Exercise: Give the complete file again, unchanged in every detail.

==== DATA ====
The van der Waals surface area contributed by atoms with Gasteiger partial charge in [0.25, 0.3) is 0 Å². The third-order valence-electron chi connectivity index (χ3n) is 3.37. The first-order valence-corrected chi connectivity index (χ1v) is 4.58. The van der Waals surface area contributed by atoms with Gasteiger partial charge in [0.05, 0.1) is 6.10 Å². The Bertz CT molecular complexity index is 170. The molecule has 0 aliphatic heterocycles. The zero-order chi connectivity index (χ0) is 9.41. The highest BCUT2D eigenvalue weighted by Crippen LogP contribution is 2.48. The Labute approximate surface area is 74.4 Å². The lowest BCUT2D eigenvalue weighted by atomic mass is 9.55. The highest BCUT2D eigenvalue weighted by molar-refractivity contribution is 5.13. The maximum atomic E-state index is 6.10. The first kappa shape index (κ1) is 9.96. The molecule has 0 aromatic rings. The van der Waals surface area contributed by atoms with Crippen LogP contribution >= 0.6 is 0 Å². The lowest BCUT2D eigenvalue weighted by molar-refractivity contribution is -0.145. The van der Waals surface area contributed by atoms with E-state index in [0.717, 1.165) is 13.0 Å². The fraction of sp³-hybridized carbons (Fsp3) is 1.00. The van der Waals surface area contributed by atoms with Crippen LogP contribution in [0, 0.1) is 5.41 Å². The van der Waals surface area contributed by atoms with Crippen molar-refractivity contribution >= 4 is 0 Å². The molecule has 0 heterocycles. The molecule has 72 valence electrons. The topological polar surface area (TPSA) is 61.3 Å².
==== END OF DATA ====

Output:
The van der Waals surface area contributed by atoms with Gasteiger partial charge in [0.25, 0.3) is 0 Å². The third-order valence-electron chi connectivity index (χ3n) is 3.37. The first-order valence-corrected chi connectivity index (χ1v) is 4.58. The van der Waals surface area contributed by atoms with Gasteiger partial charge in [0.05, 0.1) is 6.10 Å². The Bertz CT molecular complexity index is 170. The molecule has 0 aliphatic heterocycles. The zero-order chi connectivity index (χ0) is 9.41. The highest BCUT2D eigenvalue weighted by Crippen LogP contribution is 2.48. The Labute approximate surface area is 74.4 Å². The lowest BCUT2D eigenvalue weighted by atomic mass is 9.55. The highest BCUT2D eigenvalue weighted by molar-refractivity contribution is 5.13. The maximum atomic E-state index is 6.10. The first kappa shape index (κ1) is 9.96. The molecule has 0 aromatic rings. The van der Waals surface area contributed by atoms with Crippen LogP contribution >= 0.6 is 0 Å². The lowest BCUT2D eigenvalue weighted by molar-refractivity contribution is -0.145. The van der Waals surface area contributed by atoms with E-state index in [0.717, 1.165) is 13.0 Å². The fraction of sp³-hybridized carbons (Fsp3) is 1.00. The van der Waals surface area contributed by atoms with Crippen LogP contribution in [0, 0.1) is 5.41 Å². The van der Waals surface area contributed by atoms with Crippen molar-refractivity contribution >= 4 is 0 Å². The molecule has 0 heterocycles. The molecule has 72 valence electrons. The topological polar surface area (TPSA) is 61.3 Å².